David Bourget (Western Ontario)
David Chalmers (ANU, NYU)
Rafael De Clercq
Ezio Di Nucci
Jack Alan Reynolds
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Philosophical Studies 159 (1):21-39 (2012)
Downward causation is commonly held to create problems for ontologically emergent properties. In this paper I describe two novel examples of ontologically emergent properties and show how they avoid two main problems of downward causation, the causal exclusion problem and the causal closure problem. One example involves an object whose colour does not logically supervene on the colours of its atomic parts. The other example is inspired by quantum entanglement cases but avoids controversies regarding quantum mechanics. These examples show that the causal exclusion problem can be avoided, in one case by showing how it is possible to interact with an object without interacting with its atomic parts. I accept that emergence cannot be reconciled with causal closure, but argue that violations of causal closure do not entail violations of the base-level laws. Only the latter would conflict with empirical science.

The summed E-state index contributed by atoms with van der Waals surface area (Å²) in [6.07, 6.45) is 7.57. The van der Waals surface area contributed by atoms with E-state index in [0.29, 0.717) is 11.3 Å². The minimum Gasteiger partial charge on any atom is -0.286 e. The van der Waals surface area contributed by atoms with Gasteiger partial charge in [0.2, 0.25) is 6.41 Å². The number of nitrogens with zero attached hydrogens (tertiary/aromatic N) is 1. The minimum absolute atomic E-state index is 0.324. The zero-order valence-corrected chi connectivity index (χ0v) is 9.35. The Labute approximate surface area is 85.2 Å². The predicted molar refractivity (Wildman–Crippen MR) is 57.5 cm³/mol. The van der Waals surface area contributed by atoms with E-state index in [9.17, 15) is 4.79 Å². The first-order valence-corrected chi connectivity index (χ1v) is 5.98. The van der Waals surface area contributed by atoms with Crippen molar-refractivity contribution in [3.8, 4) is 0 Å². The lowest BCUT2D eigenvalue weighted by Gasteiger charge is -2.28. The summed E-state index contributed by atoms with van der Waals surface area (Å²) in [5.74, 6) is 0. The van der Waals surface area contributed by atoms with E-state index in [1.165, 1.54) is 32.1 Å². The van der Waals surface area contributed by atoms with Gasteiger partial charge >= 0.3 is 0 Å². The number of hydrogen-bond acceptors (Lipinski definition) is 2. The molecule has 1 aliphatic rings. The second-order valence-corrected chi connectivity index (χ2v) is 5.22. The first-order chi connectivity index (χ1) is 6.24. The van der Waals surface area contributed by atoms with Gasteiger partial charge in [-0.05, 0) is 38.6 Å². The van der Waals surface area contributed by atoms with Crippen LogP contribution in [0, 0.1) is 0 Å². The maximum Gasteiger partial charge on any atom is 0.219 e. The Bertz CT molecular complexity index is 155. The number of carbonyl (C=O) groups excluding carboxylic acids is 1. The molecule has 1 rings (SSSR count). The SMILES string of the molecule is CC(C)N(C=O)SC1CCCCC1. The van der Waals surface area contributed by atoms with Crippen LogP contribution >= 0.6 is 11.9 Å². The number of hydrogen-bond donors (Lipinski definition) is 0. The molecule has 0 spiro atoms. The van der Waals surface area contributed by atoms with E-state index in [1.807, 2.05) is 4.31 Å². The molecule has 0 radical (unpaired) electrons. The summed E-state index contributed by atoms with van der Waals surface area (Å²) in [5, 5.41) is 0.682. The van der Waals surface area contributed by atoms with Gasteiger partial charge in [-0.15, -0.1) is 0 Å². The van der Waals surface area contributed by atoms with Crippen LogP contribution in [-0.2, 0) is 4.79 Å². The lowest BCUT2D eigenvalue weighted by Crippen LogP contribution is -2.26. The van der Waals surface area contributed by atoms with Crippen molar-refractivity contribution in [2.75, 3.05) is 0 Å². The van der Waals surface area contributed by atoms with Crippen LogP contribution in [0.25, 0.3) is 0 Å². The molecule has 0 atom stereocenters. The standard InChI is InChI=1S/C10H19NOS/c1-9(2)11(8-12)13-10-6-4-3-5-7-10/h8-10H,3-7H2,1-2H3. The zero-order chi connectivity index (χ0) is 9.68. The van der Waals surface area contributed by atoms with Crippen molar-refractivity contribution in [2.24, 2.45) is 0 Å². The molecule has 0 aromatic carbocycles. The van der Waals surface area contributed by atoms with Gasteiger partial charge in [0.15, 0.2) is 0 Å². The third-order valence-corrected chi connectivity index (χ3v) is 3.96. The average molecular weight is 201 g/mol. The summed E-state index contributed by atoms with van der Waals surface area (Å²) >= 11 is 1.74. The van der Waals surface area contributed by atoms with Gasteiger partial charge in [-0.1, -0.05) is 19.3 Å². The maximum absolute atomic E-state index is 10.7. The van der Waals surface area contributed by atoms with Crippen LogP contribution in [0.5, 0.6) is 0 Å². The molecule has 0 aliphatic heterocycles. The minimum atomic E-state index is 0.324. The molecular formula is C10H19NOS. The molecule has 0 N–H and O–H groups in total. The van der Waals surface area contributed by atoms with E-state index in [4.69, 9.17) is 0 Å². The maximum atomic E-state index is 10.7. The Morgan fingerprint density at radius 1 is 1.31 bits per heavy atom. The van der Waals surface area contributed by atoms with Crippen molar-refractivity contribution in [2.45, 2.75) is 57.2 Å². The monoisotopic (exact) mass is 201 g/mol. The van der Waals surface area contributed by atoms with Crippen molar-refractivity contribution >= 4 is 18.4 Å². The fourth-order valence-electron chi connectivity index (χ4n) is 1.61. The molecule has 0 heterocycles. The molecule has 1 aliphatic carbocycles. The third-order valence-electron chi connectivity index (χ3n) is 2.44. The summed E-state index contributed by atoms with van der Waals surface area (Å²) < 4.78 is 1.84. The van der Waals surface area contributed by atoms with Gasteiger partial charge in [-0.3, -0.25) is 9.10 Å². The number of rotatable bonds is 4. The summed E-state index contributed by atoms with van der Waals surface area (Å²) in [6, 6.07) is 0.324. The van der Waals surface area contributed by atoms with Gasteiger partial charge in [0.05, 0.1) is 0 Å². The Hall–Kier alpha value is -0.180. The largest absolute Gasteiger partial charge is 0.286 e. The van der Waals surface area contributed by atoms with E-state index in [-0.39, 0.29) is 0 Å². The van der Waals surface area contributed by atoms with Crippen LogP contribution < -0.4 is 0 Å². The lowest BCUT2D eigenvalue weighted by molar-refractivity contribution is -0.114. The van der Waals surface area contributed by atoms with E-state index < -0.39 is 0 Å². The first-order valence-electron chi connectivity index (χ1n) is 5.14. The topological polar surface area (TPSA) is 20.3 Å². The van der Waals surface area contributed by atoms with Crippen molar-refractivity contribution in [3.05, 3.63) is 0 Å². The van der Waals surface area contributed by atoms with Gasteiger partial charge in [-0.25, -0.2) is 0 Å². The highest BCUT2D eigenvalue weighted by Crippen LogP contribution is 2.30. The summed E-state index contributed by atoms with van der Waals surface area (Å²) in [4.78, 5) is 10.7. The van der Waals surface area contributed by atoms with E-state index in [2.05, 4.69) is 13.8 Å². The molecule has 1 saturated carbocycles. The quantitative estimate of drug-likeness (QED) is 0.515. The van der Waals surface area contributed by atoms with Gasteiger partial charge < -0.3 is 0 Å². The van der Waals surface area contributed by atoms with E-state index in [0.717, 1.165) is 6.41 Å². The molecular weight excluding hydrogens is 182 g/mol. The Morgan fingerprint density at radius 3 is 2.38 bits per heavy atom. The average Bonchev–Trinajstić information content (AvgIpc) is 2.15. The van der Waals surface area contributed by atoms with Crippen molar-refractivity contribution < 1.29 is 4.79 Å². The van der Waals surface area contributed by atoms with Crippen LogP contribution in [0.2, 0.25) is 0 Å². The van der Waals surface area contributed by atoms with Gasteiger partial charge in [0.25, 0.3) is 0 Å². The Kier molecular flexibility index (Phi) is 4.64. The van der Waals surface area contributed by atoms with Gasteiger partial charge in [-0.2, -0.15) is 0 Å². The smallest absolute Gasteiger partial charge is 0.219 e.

|Keywords||Emergent property Downward causation Emergence Causal exclusion Causal closure|
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Jaegwon Kim (2005). Physicalism, or Something Near Enough. Princeton University Press.
Timothy O'Connor (2000). Persons and Causes: The Metaphysics of Free Will. Oxford University Press.
Jonathan Schaffer (2010). Monism: The Priority of the Whole. Philosophical Review 119 (1):31-76.
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